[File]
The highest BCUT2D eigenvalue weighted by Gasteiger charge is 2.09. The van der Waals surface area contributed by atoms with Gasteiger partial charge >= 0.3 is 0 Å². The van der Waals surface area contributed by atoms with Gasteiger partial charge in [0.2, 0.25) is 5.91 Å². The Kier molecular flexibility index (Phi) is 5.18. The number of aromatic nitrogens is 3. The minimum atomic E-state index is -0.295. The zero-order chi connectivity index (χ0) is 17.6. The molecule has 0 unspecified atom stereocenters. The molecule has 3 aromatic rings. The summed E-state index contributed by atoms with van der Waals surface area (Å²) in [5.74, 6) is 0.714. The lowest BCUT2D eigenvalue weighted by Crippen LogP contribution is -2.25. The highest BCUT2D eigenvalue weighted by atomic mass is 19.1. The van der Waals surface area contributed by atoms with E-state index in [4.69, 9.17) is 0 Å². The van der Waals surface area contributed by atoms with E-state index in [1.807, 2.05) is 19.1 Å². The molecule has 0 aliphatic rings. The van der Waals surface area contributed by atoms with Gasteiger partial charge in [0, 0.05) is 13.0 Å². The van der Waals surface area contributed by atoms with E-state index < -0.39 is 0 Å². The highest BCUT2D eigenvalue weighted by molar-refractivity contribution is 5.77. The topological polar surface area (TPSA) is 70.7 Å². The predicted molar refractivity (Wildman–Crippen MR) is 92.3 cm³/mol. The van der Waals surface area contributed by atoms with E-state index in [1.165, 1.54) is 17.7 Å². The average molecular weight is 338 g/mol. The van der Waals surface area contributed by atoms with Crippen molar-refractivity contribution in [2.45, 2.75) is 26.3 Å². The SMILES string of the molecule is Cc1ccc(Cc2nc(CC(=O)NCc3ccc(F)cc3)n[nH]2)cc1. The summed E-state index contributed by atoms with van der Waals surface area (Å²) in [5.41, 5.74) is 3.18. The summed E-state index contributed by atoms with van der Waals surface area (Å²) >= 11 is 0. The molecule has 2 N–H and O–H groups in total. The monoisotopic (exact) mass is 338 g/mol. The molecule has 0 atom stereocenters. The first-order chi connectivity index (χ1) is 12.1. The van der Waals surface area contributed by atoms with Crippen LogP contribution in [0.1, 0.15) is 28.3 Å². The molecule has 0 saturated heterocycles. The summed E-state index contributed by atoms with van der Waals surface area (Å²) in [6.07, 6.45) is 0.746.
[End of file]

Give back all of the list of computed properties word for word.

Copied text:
The highest BCUT2D eigenvalue weighted by Gasteiger charge is 2.09. The van der Waals surface area contributed by atoms with Gasteiger partial charge >= 0.3 is 0 Å². The van der Waals surface area contributed by atoms with Gasteiger partial charge in [0.2, 0.25) is 5.91 Å². The Kier molecular flexibility index (Phi) is 5.18. The number of aromatic nitrogens is 3. The minimum atomic E-state index is -0.295. The zero-order chi connectivity index (χ0) is 17.6. The molecule has 0 unspecified atom stereocenters. The molecule has 3 aromatic rings. The summed E-state index contributed by atoms with van der Waals surface area (Å²) in [5.74, 6) is 0.714. The lowest BCUT2D eigenvalue weighted by Crippen LogP contribution is -2.25. The highest BCUT2D eigenvalue weighted by atomic mass is 19.1. The van der Waals surface area contributed by atoms with E-state index in [4.69, 9.17) is 0 Å². The van der Waals surface area contributed by atoms with E-state index in [1.807, 2.05) is 19.1 Å². The molecule has 0 aliphatic rings. The van der Waals surface area contributed by atoms with Gasteiger partial charge in [0, 0.05) is 13.0 Å². The van der Waals surface area contributed by atoms with E-state index < -0.39 is 0 Å². The highest BCUT2D eigenvalue weighted by molar-refractivity contribution is 5.77. The topological polar surface area (TPSA) is 70.7 Å². The predicted molar refractivity (Wildman–Crippen MR) is 92.3 cm³/mol. The van der Waals surface area contributed by atoms with E-state index in [1.165, 1.54) is 17.7 Å². The average molecular weight is 338 g/mol. The van der Waals surface area contributed by atoms with Crippen molar-refractivity contribution in [2.45, 2.75) is 26.3 Å². The SMILES string of the molecule is Cc1ccc(Cc2nc(CC(=O)NCc3ccc(F)cc3)n[nH]2)cc1. The summed E-state index contributed by atoms with van der Waals surface area (Å²) in [5.41, 5.74) is 3.18. The summed E-state index contributed by atoms with van der Waals surface area (Å²) >= 11 is 0. The molecule has 2 N–H and O–H groups in total. The monoisotopic (exact) mass is 338 g/mol. The molecule has 0 atom stereocenters. The first-order chi connectivity index (χ1) is 12.1. The van der Waals surface area contributed by atoms with Crippen LogP contribution in [0.1, 0.15) is 28.3 Å². The molecule has 0 saturated heterocycles. The summed E-state index contributed by atoms with van der Waals surface area (Å²) in [6.07, 6.45) is 0.746.